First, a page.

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The New York Times, February 12, 1901


Celebration at Carnegie Hall in Aid of Memorial University.
Humorist Moves His Audience to Laughter, Then to Seriousness - Co. Watterson's Eulogy of the Great War President.

Two self-confessed Confederates - Samuel L. Clemens and Henry Watterson paid a high tribute to Abraham Lincoln last evening. Incidentally the humorist told how both of them saved the Union when Col. Watterson failed to follow the advice of Second Lieut. Twain and drive Gen. Grant across the country into the Pacific Ocean.

It was the celebration of the ninety-second anniversary of the birthday of Lincoln, and was for the benefit of the Lincoln Memorial University at Cumberland Gap, Tenn. The boxes were crowded. High in the family circle were grouped over 500 singers, under the command of Frank Damrosch, and they sang the great war songs so that the audience at each burst of a new melody rose and faced the singers.

The tribute paid to the memory of Lincoln was more than eulogistic. Gathered on the stage were veterans - some wearers of the blue and other wearers of the gray of the civil war. Gen. Nelson A. Miles and Gen. Joseph Wheeler sat in the same row.

The first part of the programme was devoted to music. The grand march from Meyerbeer's "Le Prophete" was played by the Fifth United States Artillery Regiment Band. The next was the old Netherland "Hymn of Thanks," rendered by the People's Choral Union, conducted by Frank Damrosch. The Rev. Dwight Newell Hillis, pastor of Plymouth Church, delivered the prayer. One of the favorite hymns of Abraham Lincoln was then sung, the first line of which is "Father, whate'er of earthly bliss." Then Mark Twain, who acted as Chairman, said:

"We will now listen to what I conceive to be the most beautiful and the most sublime battle hymn the world has ever known, 'The Battle Hymn of the Republic.' "

Following this came the "Hallelujah Chorus" from "The Messiah."

Mark Twain then walked, with mincing steps and bent head, to the left wing of the stage, and brought forward Miss Tracey, a soprano, who smiled at the humorist and smiled at her audience. She sang several songs.

Chairman Twain read the following letter from President McKinley, addressed to Gen. O. O. Howard, who is a member of the Board of Directors of the Memorial University:

Dear Gen. Howard: I had hoped to be able to accept the kind invitation extended to me to attend the Lincoln's Birthday celebration at Carnegie Hall, New York City, on Monday evening next, the 11th inst., but find, very much to my regret - that public duties will prevent my doing so. It would have afforded me much pleasure to be present on such an occasion and participate in honoring the memory of the great American who did so much to perpetuate the Union and insure the blessings of liberty to all his countrymen. Please extend my cordial greetings to those present at the celebration, and accept best wishes for its complete success. Very sincerely yours, WILLIAM MCKINLEY.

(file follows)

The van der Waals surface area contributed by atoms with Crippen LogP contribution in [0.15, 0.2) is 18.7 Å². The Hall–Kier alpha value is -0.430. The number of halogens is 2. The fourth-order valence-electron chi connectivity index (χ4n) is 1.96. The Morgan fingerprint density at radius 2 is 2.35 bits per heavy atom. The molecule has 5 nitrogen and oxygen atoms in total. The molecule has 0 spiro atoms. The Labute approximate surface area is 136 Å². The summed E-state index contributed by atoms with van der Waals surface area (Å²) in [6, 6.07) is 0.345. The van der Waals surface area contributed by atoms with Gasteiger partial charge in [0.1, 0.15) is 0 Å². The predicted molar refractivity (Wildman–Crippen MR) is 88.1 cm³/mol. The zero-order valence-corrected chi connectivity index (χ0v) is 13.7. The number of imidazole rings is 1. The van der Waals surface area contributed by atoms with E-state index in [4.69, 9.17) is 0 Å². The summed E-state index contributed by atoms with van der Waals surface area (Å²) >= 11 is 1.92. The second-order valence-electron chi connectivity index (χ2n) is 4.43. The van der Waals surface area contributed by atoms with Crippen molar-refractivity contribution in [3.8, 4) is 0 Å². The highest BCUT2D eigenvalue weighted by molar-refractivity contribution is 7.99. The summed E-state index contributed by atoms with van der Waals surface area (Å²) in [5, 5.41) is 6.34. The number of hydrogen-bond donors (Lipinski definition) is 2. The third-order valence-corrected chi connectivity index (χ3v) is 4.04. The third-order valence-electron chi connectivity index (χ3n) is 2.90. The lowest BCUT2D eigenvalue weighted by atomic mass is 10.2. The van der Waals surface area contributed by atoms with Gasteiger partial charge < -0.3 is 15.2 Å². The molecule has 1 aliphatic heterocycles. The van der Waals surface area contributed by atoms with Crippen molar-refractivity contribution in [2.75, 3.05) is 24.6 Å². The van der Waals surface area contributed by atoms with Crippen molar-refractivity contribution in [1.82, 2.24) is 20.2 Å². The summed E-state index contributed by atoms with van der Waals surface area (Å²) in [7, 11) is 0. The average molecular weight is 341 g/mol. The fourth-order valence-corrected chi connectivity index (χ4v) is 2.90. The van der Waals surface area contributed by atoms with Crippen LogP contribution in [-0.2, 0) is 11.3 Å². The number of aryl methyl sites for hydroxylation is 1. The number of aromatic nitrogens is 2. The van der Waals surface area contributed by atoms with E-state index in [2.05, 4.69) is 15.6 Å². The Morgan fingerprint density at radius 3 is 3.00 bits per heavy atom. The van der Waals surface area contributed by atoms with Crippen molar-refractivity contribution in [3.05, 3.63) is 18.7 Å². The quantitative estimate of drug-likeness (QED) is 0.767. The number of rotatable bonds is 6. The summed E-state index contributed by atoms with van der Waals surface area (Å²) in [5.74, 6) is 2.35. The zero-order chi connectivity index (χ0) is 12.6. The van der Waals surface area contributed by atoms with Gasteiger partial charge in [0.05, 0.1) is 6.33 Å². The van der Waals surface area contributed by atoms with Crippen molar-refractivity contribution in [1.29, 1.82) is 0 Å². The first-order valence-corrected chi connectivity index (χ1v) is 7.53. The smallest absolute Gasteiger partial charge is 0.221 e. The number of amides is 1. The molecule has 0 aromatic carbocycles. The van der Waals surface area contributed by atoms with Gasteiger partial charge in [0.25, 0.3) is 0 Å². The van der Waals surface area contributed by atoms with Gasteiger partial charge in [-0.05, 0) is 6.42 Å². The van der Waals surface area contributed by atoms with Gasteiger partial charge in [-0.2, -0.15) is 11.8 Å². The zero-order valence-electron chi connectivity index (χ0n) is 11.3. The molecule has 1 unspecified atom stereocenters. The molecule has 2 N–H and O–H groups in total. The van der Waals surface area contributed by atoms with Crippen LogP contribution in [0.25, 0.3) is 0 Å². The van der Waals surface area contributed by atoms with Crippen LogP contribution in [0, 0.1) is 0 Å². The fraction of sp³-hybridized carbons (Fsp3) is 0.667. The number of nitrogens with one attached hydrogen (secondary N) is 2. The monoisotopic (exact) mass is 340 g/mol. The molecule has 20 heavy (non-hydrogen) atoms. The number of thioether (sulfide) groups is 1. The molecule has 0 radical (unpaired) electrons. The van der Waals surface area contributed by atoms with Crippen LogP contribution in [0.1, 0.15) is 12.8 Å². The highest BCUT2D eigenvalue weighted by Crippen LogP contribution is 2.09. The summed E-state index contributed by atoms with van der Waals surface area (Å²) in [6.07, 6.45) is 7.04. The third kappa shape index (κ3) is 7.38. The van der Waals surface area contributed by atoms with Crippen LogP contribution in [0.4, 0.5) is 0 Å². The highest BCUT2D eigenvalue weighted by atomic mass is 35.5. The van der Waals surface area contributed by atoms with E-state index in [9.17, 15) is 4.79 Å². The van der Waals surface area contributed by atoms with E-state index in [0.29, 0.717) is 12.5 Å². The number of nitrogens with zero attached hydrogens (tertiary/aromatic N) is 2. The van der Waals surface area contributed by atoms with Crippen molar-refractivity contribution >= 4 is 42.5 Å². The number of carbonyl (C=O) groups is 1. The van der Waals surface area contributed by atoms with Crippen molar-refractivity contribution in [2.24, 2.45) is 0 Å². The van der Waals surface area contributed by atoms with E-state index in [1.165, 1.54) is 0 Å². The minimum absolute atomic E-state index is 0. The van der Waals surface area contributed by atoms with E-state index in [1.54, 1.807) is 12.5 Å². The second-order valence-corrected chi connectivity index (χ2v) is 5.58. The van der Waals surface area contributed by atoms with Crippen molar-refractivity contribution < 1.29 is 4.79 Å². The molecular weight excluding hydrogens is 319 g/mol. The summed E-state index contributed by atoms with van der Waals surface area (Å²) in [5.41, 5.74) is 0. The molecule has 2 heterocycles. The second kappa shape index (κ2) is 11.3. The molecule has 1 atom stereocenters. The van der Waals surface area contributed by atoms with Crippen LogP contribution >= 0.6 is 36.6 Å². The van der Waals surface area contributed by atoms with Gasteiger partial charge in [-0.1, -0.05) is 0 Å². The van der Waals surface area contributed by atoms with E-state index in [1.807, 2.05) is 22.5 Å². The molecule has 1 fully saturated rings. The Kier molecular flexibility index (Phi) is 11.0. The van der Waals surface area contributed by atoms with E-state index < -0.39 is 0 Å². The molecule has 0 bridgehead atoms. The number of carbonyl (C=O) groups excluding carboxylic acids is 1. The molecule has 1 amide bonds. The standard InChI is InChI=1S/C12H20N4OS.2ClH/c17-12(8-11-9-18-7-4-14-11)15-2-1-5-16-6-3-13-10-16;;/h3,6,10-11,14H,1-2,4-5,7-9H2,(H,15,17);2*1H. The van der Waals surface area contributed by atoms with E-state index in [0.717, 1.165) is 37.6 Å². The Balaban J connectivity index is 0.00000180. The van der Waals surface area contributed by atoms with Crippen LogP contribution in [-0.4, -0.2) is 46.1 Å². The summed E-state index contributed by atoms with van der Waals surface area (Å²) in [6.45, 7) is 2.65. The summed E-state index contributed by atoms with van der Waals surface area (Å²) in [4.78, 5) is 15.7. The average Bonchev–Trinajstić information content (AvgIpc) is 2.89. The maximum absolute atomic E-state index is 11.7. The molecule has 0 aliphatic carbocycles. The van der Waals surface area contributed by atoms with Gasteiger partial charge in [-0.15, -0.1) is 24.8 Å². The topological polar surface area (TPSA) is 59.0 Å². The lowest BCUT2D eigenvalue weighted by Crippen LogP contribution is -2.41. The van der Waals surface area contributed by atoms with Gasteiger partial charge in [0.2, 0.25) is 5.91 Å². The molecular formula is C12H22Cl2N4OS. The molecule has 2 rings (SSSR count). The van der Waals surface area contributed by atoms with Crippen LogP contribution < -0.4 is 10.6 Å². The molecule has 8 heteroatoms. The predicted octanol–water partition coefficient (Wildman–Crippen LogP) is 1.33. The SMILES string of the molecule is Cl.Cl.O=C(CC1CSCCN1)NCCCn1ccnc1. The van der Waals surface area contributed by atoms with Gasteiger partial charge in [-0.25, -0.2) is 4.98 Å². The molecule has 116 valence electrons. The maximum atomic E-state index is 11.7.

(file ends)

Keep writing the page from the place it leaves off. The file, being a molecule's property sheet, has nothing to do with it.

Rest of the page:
The speaking part of the programme was begun by Mark Twain making a speech introducing Henry Watterson as the orator of the evening. Mark Twain said:

"There remains of my duties as presiding officer on this occasion two things to do - only two - one easy, the other difficult. It is easy to introduce to you the orator of the evening, and then to keep still and give him a chance is the difficult task. [Laughter.]

"To tell an American audience who Henry Watterson is is not at all necessary. Just to mention his name is enough. A name like his mentioned to an audience would be like one of those blazing sentiments on the Madison Square tower. Just the mention of his name touches the chords of your memory tenderly and lovingly. Distinguished soldier, journalist, orator, statesman, lecturer, politician, rebel. What is better, he is a reconstructed rebel. [Laughter and applause.] Always honest, always noble, always loyal to his confessions, right or wrong, he is not afraid to speak them out. And, last of all, whether on the wrong side or on the right side, he has stood firm and brave, because his heart has always been true. [Applause.]